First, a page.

“There is no excuse for history to be boring,” Price said. To keep it from becoming so, he almost never stands behind podium to present and occasionally even injects a small bit of period costuming into his talks.

Christy Davis, director of Symphony in the Flint Hills, Inc., and a former employee of the Kansas Historical Society, has worked routinely with Price in various settings.

“I smile when I spot Dr. Price in his kilt,” she said. “He is a welcome bundle of energy.”

Price has leveraged that energy and his boundless desire to see people in their natural settings to become an expert on a wide variety of topics. As a teen and young adult, his interest was originally in the late 19th century. More recently, though, his area of focus has turned to post-war American society. He has published books on many other topics, as well. He has studied and written on the oil boom in El Dorado, the Cherokee outlets, the Lebanese community in Wichita and religious architecture in post-war America, and this list doesn’t even cover them all.

His passion for each subject becomes evident when asked which book was his favorite to write. His response bounced from “the monograph I did on religious architectures” to his most recent book, Temples for a Modern God, to two of his photo history books, Kansas: In the Heart of Tornado Alley and Wichita’s Lebanese Heritage (Images of America). Why?

“It was fun to get into the community and get a sense of how people interact,” he said. Elaborating specifically about his book on the Lebanese community in Wichita, he quipped, “Plus, they have great food and that never hurts.”

“It is up to the historian to help the members of larger society tell their many stories.”

 

When it comes to historical topics, Price’s one true love is architecture. Until it’s not.

“I definitely love the architecture side. It’s something I enjoy doing. And I love studying religion, too. I say I teach to support my religion habit. I love studying the intersection of architecture and religion,” he finally concludes.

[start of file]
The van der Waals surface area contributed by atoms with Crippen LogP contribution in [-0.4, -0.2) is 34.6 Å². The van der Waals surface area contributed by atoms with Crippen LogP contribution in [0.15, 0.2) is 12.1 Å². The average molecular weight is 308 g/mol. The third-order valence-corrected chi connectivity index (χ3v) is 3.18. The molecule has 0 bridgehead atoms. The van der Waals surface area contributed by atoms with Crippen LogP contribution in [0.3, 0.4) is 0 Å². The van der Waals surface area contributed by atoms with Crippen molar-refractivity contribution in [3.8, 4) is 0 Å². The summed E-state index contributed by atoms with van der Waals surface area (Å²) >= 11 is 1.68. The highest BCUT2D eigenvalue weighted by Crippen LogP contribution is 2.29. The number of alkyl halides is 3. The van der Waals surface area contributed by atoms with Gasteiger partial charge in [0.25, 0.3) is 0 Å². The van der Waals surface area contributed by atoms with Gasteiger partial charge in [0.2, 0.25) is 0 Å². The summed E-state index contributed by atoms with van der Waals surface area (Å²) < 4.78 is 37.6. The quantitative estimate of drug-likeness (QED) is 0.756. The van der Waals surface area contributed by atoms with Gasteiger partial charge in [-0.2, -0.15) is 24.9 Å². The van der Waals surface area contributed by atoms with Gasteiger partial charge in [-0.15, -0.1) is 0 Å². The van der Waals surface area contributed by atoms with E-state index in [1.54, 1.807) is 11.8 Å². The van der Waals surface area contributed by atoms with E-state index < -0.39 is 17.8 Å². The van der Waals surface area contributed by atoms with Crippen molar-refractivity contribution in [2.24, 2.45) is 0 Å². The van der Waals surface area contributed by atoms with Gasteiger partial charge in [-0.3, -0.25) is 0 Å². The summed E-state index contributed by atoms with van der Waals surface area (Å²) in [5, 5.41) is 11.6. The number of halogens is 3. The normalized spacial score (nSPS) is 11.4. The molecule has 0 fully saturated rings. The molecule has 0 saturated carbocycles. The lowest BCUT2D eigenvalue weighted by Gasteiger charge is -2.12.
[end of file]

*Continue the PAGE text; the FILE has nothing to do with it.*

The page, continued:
To use one of his own words, it is the intersection of his deep desire to learn all aspects of a subject and his care for people – for society as a whole – that makes his participation in projects and programs highly sought.

“He is obviously very passionate about his projects, his topics of interest and his students,” Davis said. “He is very generous with his time.”

Branching out yet again, one of Price’s current projects is studying the history of rock music in Wichita. Even though his taste in music varies from the world of rock — his favorite instruments are the bagpipe and accordion, driving his musical preference toward Celtic and folk metal — the aspiration to study groups of people in their everyday environments and hear their stories has guided him there.

“What does the world look like to them? It’s the groups and the people and the movements that aren’t talked about as much but they’ve always been there. It’s the ‘Oh yeah, we have that’. That is what fascinates me.”

Hearing a Jay Price lecture is something most consider a special treat. Just don’t ask him to sing.

“I remember one time I was doing some research and I was staying at a monastery. I decided to join the monks one evening and they told me the abbot wanted to talk to me. He said, ‘Please stop singing, you’re throwing the monks off key.'”